Definition of suffocate in English:

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Pronunciation: /ˈsəfəˌkāt/


1Die or cause to die from lack of air or inability to breathe: [no object]: ten detainees suffocated in an airless police cell [with object]: she was suffocated by the fumes
More example sentences
  • The girls, aged three and four, were suffocated by fumes from the fire which started in the ground-floor flat of the three storey Victorian house in Osterley Road.
  • While climbing out of the window, his neck got stuck and it appears he was unable to breathe and suffocated.
  • Unable to surface to breathe, they suffocate and drown and are eventually washed onto the beaches along the coast here.
1.1Have or cause to have difficulty in breathing: [no object]: he was suffocating, his head jammed up against the back of the sofa [with object]: you’re suffocating me—I can scarcely breathe (as adjective suffocating) the suffocating heat
More example sentences
  • Caked in cracked dirt and seeping sweat, crawling on all fours, suffocating from the heat, and trying to avoid startled lizards and bats, I cannot help but feel that I am glad they widened the tunnels for us.
  • Have mercy on me for I am suffocated with this heat.
  • The heat had suddenly become unbearable; he thought he might suffocate at any moment.
1.2Feel or cause to feel trapped and oppressed: (as adjective suffocated) I felt suffocated by my marriage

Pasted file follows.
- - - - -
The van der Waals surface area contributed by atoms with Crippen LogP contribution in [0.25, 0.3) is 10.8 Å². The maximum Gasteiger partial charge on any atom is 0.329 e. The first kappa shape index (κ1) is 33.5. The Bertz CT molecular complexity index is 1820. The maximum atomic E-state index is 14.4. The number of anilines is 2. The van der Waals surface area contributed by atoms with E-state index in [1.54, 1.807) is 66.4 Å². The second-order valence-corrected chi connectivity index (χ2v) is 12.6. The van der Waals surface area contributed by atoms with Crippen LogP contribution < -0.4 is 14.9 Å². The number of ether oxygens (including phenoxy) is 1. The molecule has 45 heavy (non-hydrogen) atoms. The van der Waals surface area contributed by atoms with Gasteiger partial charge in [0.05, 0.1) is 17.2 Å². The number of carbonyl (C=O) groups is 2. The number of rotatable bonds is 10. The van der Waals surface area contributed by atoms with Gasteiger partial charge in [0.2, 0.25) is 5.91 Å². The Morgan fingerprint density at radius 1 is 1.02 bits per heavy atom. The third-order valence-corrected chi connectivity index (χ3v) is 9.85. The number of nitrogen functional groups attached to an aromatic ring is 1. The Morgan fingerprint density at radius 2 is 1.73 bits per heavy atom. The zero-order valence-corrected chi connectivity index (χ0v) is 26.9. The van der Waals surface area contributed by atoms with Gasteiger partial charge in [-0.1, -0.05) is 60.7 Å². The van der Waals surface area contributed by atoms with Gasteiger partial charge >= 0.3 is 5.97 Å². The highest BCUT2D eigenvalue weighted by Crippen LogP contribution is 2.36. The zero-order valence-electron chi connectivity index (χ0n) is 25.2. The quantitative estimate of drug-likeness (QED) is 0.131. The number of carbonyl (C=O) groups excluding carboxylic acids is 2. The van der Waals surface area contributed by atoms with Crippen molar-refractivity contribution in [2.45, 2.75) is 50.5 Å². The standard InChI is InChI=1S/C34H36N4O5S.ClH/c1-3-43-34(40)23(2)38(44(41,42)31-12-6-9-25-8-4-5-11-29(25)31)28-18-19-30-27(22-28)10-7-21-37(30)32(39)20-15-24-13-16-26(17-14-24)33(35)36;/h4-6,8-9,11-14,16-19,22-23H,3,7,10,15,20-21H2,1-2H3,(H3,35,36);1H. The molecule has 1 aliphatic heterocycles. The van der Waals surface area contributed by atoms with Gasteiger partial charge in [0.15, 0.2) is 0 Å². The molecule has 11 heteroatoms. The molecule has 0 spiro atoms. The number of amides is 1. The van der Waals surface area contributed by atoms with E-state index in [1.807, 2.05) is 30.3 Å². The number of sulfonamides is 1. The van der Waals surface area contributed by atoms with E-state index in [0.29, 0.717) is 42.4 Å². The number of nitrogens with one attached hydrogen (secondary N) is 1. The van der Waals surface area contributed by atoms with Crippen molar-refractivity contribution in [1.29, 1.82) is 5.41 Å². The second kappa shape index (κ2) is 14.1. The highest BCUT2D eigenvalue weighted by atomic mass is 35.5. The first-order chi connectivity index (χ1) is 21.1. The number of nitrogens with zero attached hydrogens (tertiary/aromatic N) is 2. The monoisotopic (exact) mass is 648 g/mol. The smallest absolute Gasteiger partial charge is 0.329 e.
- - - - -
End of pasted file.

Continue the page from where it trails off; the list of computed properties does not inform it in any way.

More example sentences
  • Trapped, suffocating, and every other clichéd word one can look up in the thesaurus to describe being stranded in this small terraced island in the Pacific.
  • What Maryna is leaving behind is not obscurity but an oppressive, suffocating fame; not poverty but tiresome social privilege.
  • The courtyard was completely silent, as it had been earlier, but now the silence seemed oppressive, suffocating.



Example sentences
  • But a Spaniard in the works does not fully excuse the torpor and disinterest of England's overall performance, nor a tactical strategy so suffocatingly cautious, so wholly devoid of flair and spirit.
  • It's typical that his reputation in the suffocatingly highbrow environs of classical music is often that of a composer who's too simplistic or too ‘emotional’.
  • Again and again in recent months, judges have shown a willingness to throw out trials or grant appeals on grounds that appear suffocatingly narrow or excessively technical.


Late 15th century (earlier (late Middle English) as suffocation): from Latin suffocat- 'stifled', from the verb suffocare, from sub- 'below' + fauces 'throat'.

For editors and proofreaders

Syllabification: suf·fo·cate

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